Wilson Kipsang Wins NYC Marathon

As temperatures dropped and winds picked up on Sunday, Kenya’s Wilson Kipsang and Mary Keitany won titles at the New York City Marathon.

With 50,881 runners, the 44th edition of the NYC Marathon was off to a record start: It even had its millionth finisher in its history.  Winds were gusting at such high speeds that the wheelchair race commenced at the 3-mile mark because it was too dangerous to transport across the Verrazano-Narrows Bridge.

According to The Huffington Post, Kipsang had entered his first New York City Marathon to challenge himself on an uneven course with no pacemaker.  As a method to last longer, Kipsang measured his speeds throughout the race as means for strategy.  “I had to really exercise a lot of patience,” he said.

Kipsang pushed forward in the final mile for his third major marathon title in just over one year.  Completing the Kenyan sweep was Mary Keitany who, like Kipsang, also took the lead late in the women’s race.

“I worked hard for this opportunity,” Keitany said.  “I’m happy because I have a victory today, because I know I’ve been coming to New York two times, and I was in that position.  So I’m happy today because it was a good day and I win.”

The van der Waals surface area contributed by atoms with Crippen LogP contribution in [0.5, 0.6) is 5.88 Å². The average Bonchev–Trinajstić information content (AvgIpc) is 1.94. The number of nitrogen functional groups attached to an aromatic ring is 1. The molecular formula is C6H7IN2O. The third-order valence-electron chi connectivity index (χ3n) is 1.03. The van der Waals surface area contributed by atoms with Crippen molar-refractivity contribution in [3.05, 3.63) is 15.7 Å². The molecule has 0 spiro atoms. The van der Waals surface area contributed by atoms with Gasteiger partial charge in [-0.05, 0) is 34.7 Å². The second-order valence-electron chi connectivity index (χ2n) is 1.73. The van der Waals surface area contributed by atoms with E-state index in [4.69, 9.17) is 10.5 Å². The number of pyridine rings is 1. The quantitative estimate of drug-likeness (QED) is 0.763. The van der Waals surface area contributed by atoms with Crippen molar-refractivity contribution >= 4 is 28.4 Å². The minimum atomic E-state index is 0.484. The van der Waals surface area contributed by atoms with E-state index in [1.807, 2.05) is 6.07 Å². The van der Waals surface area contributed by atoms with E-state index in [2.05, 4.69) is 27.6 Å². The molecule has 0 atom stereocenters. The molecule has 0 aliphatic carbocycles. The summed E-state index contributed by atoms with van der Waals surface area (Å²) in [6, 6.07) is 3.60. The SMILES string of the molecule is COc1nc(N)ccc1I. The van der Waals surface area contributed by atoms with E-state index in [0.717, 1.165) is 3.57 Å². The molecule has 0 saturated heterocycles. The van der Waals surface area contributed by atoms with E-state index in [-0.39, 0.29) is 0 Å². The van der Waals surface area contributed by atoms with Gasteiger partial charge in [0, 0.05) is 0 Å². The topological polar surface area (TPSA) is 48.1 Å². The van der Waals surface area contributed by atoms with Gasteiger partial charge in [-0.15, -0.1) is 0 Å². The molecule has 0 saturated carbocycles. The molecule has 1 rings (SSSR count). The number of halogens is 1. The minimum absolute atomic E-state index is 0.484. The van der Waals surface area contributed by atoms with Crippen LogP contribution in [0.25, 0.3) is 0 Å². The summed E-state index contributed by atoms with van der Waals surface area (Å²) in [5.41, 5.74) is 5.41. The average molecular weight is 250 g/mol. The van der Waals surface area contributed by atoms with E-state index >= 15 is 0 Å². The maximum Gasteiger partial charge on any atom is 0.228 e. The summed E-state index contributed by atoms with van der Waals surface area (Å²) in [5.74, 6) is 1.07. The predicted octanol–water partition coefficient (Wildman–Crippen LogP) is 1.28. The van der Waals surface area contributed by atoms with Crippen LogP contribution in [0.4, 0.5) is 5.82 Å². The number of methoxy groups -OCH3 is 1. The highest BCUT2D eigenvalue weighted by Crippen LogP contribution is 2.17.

Kipsang’s memorable record-making triumphs in Berlin and London were on flat courses with the help of a pacemaker, making them very different runs from Sunday’s.  Winds were blowing at the contenders at more than 30 mph as they adjusted by carefully adhering to a slow pace.

“It was very tactical,” Kipsang said. “So it was not easy.”

The renowned runner finished in 2 hours, 10 minutes, 59 seconds—dubbed as the slowest winning time in New York state since 1995.  The time is also more than 7 1/2 minutes off the world record he set over a year ago in Berlin, which was broken about five weeks ago by his occasional training partner, Dennis Kimmetto.

For their wins, Keitany and Kipsang individually earned $100,000.  On top of that, Kipsang proudly held onto his $500,000 World Marathon Majors bonus that was given to him for winning his third major marathon in two years.